EXPERIENCE ROCK HISTORY!
the KINKS – GREATEST HITS! – August 12, 1966
There were actually a select few band’s greatest hits collections that actually contained their “greatest” hits; the Kinks achieved this with a diverse collection of true hits!
00individual ended up buying nine of the ten singles on this Greatest Hits album – and then bought the album!
Origins of Garage “Punk” Rock had its beginnings in the early ’60s in choice pockets in the U.S. The earliest on record would be the Fabulous Wailers and then the Sonics both from Tacoma, Washington and as instrumentalists Paul Revere and the Raiders from the Pacific Northwest via Boise, Idaho as early as ’59. Later the Seeds and the Music Machine in L.A, California along with the Electric Prunes and the Standells and below San Francisco in San Jose, the Psychotic Reaction of the Count 5 . . . and meanwhile, a full year earlier in 1964 we have the Kinks, ripping it up in the U.K. with two solid classics; “You Really Got Me” and “All Day and All of the Night” – seriously does it get any better than this? Imagine hearing these two for the first time, it’s enough to make you want to get a band together and whomp out those iconic chords – and Garage Bands across America and the U.K. did!
“Till the End of the Day”, “Tired of Waiting for You”, “Who’ll Be The Next in Line”, “Set Me Free” and “Something Better Beginning” provide the righteous Rockin’ transition to the playful but pointed put-downs of “A Well Respected Man” and “A Dedicated Follower of Fashion”.
Originality was the strong element that set the Kinks ahead of the other popular bands at the time; the Stones, the Animals, DC5, the Yardbirds and even the Beatles covered songs on their albums but the Kinks delivered original catchy, hard rockers with direct titles, young lust lyrics, hard Rock rhythms and hot riffs and perfect vocals that were what all bands, garage or otherwise, emulated.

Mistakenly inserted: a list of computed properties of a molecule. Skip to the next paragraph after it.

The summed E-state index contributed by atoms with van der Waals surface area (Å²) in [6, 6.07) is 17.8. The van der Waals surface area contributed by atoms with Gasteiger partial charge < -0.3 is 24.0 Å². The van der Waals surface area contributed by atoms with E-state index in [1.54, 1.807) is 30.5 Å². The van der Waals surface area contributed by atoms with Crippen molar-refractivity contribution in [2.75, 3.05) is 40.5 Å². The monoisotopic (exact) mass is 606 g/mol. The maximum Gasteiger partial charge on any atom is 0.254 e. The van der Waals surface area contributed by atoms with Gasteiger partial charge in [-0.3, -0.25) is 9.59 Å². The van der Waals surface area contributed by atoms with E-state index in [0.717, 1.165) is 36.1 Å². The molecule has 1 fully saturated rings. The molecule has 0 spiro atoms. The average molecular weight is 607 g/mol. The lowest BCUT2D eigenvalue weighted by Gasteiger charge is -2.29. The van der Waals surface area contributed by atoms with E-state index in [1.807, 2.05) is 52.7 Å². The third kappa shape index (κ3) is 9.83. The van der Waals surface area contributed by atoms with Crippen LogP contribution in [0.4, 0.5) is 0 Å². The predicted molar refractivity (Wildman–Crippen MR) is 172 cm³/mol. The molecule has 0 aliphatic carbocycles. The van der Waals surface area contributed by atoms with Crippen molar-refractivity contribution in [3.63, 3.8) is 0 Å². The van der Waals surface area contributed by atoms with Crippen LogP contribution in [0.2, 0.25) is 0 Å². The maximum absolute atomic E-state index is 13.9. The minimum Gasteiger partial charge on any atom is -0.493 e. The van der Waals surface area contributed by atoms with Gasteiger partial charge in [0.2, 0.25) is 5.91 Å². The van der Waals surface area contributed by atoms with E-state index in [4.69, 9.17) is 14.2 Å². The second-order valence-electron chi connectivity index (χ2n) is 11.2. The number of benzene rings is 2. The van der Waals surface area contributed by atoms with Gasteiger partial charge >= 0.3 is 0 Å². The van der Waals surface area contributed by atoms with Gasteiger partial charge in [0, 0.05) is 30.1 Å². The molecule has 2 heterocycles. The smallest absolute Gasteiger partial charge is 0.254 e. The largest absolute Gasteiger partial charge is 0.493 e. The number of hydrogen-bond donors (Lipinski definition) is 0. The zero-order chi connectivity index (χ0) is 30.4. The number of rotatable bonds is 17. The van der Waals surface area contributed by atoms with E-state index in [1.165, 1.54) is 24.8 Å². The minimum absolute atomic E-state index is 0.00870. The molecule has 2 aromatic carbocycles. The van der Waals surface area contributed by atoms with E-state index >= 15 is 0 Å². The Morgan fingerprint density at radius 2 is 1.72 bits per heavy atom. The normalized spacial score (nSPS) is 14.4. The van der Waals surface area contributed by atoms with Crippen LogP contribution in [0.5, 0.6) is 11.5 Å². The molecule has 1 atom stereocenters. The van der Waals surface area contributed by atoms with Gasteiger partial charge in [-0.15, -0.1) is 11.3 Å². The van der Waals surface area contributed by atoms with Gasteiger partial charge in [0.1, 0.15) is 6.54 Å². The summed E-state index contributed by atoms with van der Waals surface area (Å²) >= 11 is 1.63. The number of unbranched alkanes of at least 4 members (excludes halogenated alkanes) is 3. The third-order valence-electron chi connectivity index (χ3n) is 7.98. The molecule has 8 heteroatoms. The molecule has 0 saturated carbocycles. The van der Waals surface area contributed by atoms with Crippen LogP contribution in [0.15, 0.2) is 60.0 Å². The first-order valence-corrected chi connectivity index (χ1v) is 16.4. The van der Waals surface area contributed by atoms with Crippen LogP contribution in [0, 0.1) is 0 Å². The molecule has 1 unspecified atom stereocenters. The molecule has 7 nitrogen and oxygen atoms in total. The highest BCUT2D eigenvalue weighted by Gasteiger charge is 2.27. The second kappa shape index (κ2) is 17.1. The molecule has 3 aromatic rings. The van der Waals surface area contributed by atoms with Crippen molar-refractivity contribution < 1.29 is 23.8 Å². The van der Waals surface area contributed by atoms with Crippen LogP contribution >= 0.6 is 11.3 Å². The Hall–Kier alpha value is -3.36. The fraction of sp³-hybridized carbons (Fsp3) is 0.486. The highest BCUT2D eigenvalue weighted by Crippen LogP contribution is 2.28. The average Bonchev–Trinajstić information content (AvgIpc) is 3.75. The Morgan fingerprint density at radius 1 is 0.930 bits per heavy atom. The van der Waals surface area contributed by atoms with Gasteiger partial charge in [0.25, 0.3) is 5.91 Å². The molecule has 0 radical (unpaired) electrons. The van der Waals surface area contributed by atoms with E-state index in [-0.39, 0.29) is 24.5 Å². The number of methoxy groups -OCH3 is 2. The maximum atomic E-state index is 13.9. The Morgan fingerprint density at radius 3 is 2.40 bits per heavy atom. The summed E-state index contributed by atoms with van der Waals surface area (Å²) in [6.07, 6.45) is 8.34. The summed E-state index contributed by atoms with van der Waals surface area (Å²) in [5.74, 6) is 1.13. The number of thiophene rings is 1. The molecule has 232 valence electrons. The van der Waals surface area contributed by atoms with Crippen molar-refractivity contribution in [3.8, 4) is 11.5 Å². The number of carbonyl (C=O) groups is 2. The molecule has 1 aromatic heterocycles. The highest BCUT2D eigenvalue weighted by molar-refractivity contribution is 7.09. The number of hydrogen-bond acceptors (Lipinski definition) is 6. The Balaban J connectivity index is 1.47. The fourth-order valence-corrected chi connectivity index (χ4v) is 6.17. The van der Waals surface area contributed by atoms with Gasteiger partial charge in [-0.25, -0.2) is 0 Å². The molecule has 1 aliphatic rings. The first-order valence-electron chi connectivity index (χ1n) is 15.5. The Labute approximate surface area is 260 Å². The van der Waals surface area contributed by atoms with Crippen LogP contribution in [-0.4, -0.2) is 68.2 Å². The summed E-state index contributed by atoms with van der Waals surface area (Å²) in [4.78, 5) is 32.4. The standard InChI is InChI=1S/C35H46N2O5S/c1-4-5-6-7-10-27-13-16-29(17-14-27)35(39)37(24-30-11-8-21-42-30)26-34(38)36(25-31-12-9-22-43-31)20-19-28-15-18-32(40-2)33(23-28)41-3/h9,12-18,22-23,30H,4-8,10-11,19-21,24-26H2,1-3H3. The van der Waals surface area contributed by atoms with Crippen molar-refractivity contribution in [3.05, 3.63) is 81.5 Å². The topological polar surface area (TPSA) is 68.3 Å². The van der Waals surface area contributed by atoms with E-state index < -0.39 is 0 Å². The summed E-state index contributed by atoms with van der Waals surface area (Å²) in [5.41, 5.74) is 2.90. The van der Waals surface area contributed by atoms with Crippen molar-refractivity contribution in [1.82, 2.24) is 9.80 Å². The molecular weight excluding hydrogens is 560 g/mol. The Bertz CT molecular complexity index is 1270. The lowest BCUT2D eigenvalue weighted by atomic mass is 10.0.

Back in ’64, ’65 and ’66 the Kinks were up there in the forefront of the prevailing Rock Hierarchy with an underlying aggression that played out in all of their songs whether clever, heartfelt, sarcastic or rebellious.
The Kinks; Pete Quaife, Dave Davies, Mick Avory and led by Ray Davies, had it all, but literally missed the boat at the height of their career – jump the album track listing to see why.
“You Really Got Me”
released 1964, reaching #1 in the UK and #7 in the U.S. Also featured on the Kinks’ 1965 album Kinks – 2:13
“Tired of Waiting for You”
released in 1965, reaching #1 in the UK and #6 in the U.S. Also featured on the Kinks’ 1965 album Kinda Kinks. – 2:34
“Set Me Free”
released in 1965, reaching #9 in the UK and #23 in the U.S. – 2:12
“Something Better Beginning”
from the Kinks’ 1965 album Kinda Kinks. – 2:26
“Who’ll Be The Next in Line”
released in the U.S. as an A-side of a single, reaching #34 there, and as the B-side to the U.K. single “Ev’rybody’s Gonna Be Happy”. – 2:02
“Till the End of the Day”
released in 1965, reaching #8 in the UK and #50 in the U.S. Also featured on the Kinks’ 1965 album The Kink Kontroversy. – 2:16
“Dedicated Follower of Fashion”
released in 1966, reaching #4 in the UK and #36 in the U.S. – 3:05
“A Well Respected Man”
released in 1965, reaching #13 in the U.S. – 2:44
“Ev’rybody’s Gonna Be Happy”
released in the UK as the A-side of a single, reaching #17 there, and as the B-side to the U.S. single “Who’ll Be The Next in Line”. – 2:16
“All Day and All of the Night”
released in 1964, reaching #2 in the UK and #7 in the U.S. – 2:24
Unfortunately, 00individual didn’t get to see the Kinks live and neither did most U.S. fans because during their only U.S. tour at the time in ’65 they appeared on a Dick Clark TV special without paying their mandatory dues to the American Federation of Musicians. The Federation blacklisted them for no specific reason and the Kinks could not tour the States for over four years.
In retrospect, Ray Davies assessed, “In many respects, that ridiculous ban took away the best years of the Kinks’ career when the original band was performing at its peak.”
Sad to know of what we were robbed of and why; but an important note in the History of Rock ‘n’ Roll.
However, . . . the Kinks were a rowdy, rebellious bunch with physical infighting onstage and off and troubles that went beyond the normal “angry young Rock band” syndrome.
Sounds like some blatant Rock Karma must have spared us from an alternate history triggered by possible “Kinks shenanigans” in the U.S. back then.
The KINKS GREATEST HITS!
Another historic and classic element of the peak year of Pop ‘n’ Rock Culture
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